Enforcement of the European Waste Shipment Regulation
Not all waste shipments are legal and there is a risk that waste shipped to countries outside Europe, in particular, will be processed in a way that is harmful to human health and the environment. The European Union (EU) introduced the European Waste Shipment Regulation (EWSR) in order to combat illegal waste flows. The Netherlands Court of Audit has investigated how the Dutch government enforces the EWSR. It found that the government pays specific and systematic attention to enforcement of the EWSR, but there are still areas for improvement.
Limited insight into impact of enforcement
The Minister of Infrastructure and the Environment (I&M) has only limited insight into the impact of enforcement activities. For most waste flows, the enforcement partners (Netherlands Shipping Inspectorate, Customs and the police service) do not know precisely what impact enforcement has on compliance with the EWSR. It is therefore nor entirely clear whether enforcement of the EWSR deters illegal waste flows. This is partly because illegal flows are difficult to spot and partly because of weaknesses in the partners' ICT systems. Customs' ICT system, for example, cannot calculate compliance rates.
Limited insight into the functioning of the waste system as a whole
Insight into the functioning of the waste system as a whole is limited. There are indications that the system of receipt and processing notifications issued by importing countries does not function adequately. The minister therefore does not know for certain whether the company issuing the notification is also the company that actually processes the waste. Since there is no insight into this final link in the chain, the minister does not have a full understanding of the achievement of the EWSR's objectives.
Inexplicable high percentage of decisions not to prosecute EWSR cases
The Public Prosecution Service decides not to prosecute three out of ten EWSR cases. This is far higher than the service's own target for environmental cases of 10%. We found no explanation for this high rate and are concerned that it means either that EWSR offences go unpunished or that time is wasted preparing official reports for cases that have no chance of success.
- We recommend that the state secretaries for I&M and finance together improve information management so that it provides a clear insight into the impact of enforcement and of individual enforcement instruments.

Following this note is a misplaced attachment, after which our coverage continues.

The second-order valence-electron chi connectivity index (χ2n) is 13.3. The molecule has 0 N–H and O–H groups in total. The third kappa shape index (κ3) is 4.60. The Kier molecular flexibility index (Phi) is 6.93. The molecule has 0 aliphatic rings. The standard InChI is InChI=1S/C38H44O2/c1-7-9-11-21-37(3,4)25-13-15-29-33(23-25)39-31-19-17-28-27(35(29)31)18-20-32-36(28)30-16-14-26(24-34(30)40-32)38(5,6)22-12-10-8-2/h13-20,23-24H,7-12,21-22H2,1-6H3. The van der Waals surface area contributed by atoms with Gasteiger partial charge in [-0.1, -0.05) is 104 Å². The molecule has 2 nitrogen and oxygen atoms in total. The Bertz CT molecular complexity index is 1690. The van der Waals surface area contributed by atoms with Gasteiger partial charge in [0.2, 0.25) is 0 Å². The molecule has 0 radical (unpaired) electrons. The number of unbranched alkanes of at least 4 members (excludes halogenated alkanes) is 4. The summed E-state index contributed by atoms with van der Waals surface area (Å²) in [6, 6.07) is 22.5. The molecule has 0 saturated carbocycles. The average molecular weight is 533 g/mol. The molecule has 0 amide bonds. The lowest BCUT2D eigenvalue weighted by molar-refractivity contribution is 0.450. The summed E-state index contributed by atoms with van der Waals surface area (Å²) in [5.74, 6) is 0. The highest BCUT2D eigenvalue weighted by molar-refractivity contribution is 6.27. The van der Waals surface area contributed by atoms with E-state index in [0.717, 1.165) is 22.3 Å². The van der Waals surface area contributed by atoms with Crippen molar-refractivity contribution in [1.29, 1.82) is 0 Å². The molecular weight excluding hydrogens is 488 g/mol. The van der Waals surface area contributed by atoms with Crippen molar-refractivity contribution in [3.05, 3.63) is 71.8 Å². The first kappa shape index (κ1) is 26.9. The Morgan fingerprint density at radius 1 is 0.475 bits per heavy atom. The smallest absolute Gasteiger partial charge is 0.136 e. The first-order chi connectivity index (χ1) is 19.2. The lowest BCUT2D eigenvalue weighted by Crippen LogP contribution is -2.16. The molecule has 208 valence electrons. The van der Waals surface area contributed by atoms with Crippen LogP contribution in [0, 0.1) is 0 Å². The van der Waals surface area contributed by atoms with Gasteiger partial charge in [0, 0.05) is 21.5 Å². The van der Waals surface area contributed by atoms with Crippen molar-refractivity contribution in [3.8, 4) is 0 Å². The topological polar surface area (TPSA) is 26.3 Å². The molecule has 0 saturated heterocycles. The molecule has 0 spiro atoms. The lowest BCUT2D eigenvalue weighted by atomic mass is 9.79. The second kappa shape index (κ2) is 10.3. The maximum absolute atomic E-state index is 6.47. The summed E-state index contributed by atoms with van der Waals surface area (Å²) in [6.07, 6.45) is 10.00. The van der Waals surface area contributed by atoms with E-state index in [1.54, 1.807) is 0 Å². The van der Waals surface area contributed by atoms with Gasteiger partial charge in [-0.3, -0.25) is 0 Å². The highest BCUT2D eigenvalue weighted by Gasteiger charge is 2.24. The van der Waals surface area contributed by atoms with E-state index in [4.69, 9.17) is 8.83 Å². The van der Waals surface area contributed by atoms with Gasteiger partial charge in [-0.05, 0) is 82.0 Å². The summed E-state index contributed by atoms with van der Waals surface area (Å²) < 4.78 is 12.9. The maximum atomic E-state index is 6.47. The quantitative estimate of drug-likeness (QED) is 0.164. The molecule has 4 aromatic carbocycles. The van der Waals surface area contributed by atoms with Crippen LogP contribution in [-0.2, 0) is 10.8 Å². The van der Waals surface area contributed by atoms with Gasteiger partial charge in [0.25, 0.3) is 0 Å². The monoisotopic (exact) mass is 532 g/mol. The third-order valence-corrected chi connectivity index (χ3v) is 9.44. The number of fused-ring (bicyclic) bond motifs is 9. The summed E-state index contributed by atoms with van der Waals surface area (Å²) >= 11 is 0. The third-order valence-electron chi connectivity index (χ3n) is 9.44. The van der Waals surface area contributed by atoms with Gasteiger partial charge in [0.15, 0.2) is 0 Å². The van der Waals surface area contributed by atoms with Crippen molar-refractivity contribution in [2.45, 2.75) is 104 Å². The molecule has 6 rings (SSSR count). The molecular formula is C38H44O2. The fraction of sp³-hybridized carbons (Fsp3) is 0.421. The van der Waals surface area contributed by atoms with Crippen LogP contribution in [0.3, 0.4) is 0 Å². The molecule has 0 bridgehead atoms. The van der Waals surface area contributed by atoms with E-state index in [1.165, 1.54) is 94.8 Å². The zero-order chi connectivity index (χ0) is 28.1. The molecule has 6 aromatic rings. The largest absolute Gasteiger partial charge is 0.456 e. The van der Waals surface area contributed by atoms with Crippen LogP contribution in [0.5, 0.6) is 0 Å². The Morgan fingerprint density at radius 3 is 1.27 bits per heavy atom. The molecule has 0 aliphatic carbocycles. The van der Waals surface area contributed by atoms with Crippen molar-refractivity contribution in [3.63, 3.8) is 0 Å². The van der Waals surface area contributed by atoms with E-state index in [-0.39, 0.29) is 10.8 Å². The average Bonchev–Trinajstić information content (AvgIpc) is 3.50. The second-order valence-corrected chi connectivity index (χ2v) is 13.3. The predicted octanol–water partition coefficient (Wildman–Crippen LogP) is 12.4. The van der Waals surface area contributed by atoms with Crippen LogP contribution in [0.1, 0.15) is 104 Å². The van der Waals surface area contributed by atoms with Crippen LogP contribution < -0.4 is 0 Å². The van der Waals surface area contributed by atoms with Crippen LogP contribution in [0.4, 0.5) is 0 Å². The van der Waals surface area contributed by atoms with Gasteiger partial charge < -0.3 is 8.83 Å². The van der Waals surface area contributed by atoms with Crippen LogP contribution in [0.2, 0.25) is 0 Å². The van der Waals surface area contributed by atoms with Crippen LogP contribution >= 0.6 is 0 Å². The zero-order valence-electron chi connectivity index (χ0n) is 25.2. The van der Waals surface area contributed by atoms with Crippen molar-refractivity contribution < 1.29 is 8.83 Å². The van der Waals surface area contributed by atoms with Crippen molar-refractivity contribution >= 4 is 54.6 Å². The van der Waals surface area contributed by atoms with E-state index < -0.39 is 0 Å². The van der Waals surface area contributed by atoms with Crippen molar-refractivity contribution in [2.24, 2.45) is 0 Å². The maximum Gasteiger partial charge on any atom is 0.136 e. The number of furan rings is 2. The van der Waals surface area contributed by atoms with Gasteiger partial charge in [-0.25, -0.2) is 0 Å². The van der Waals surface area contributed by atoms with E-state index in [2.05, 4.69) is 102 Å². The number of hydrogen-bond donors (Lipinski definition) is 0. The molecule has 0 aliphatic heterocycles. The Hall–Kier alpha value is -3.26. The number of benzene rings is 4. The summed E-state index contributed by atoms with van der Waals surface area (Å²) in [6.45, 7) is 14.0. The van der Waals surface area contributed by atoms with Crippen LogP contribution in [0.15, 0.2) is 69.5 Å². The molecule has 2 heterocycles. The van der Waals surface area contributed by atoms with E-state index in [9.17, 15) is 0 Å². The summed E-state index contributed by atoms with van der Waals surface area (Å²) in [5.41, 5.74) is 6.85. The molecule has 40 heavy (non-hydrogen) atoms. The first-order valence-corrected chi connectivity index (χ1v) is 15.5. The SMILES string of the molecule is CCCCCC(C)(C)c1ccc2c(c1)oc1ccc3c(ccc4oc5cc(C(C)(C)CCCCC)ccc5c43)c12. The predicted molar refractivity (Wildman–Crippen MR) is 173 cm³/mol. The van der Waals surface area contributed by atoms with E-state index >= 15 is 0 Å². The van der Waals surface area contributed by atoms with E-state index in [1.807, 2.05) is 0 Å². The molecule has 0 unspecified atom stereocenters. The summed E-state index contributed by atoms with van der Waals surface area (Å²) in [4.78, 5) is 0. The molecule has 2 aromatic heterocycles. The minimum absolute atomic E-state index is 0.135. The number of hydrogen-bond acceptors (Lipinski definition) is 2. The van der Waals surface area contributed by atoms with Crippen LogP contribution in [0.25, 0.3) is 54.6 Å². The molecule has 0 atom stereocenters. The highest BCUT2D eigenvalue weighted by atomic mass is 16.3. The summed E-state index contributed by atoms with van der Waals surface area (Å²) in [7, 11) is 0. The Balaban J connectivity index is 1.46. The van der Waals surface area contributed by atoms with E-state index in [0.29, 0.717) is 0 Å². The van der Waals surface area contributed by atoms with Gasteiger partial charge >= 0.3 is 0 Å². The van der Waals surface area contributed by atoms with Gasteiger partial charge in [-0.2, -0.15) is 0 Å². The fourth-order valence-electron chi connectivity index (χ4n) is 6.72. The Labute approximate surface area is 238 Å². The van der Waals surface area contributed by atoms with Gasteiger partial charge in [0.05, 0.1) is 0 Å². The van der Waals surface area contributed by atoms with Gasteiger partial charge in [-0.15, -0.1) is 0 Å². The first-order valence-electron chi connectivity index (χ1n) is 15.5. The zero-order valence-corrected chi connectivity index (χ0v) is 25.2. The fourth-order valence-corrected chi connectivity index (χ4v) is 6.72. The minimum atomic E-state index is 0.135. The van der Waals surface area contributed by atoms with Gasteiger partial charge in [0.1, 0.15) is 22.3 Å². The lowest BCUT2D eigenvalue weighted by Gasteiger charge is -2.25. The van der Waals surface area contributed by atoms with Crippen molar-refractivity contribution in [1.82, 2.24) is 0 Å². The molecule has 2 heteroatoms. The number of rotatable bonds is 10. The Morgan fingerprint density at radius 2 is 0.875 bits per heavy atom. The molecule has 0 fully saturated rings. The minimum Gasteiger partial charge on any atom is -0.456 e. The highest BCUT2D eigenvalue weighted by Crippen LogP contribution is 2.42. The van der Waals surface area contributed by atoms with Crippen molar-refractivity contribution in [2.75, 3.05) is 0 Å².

- We recommend that the minister of I&M gain an understanding of the functioning of the EWSR system as a whole. The Netherlands Shipping Inspectorate can investigate this by sampling the plausibility of receipt and processing notifications.
- We recommend that the minister of V&J analyse the causes of the high percentage of decisions not to prosecute EWSR cases and seek ways to reduce it. The Public Prosecution Service should also better inform Customs and the Dutch Police Services Agency (KLPD) of the outcomes of EWSR cases so that they can take them into account when preparing new official reports.
- The state secretaries for I&M and finance agree with our recommendations on information management. The state secretary for I&M and the minister of V&J think the Inspectieview system and system modifications at Customs will improve insight into the impact of enforcement.
- The state secretary for I&M will not follow up our recommendation to improve insight into the functioning of the waste system as a whole. He notes that measures have already been taken to improve the enforcement activities, such as Inspectieview, the transfer of tasks from NL Agency to the Netherlands Shipping Inspectorate and a study by the Strategic Environment Centre. We would note that there is a risk that these separate measures might not produce a coherent overview.
- The minister of V&J shares our concern about the high rate of decisions not to prosecute EWSR cases. The Public Prosecution Service is studying the causes and its findings will be used to improve criminal proceedings.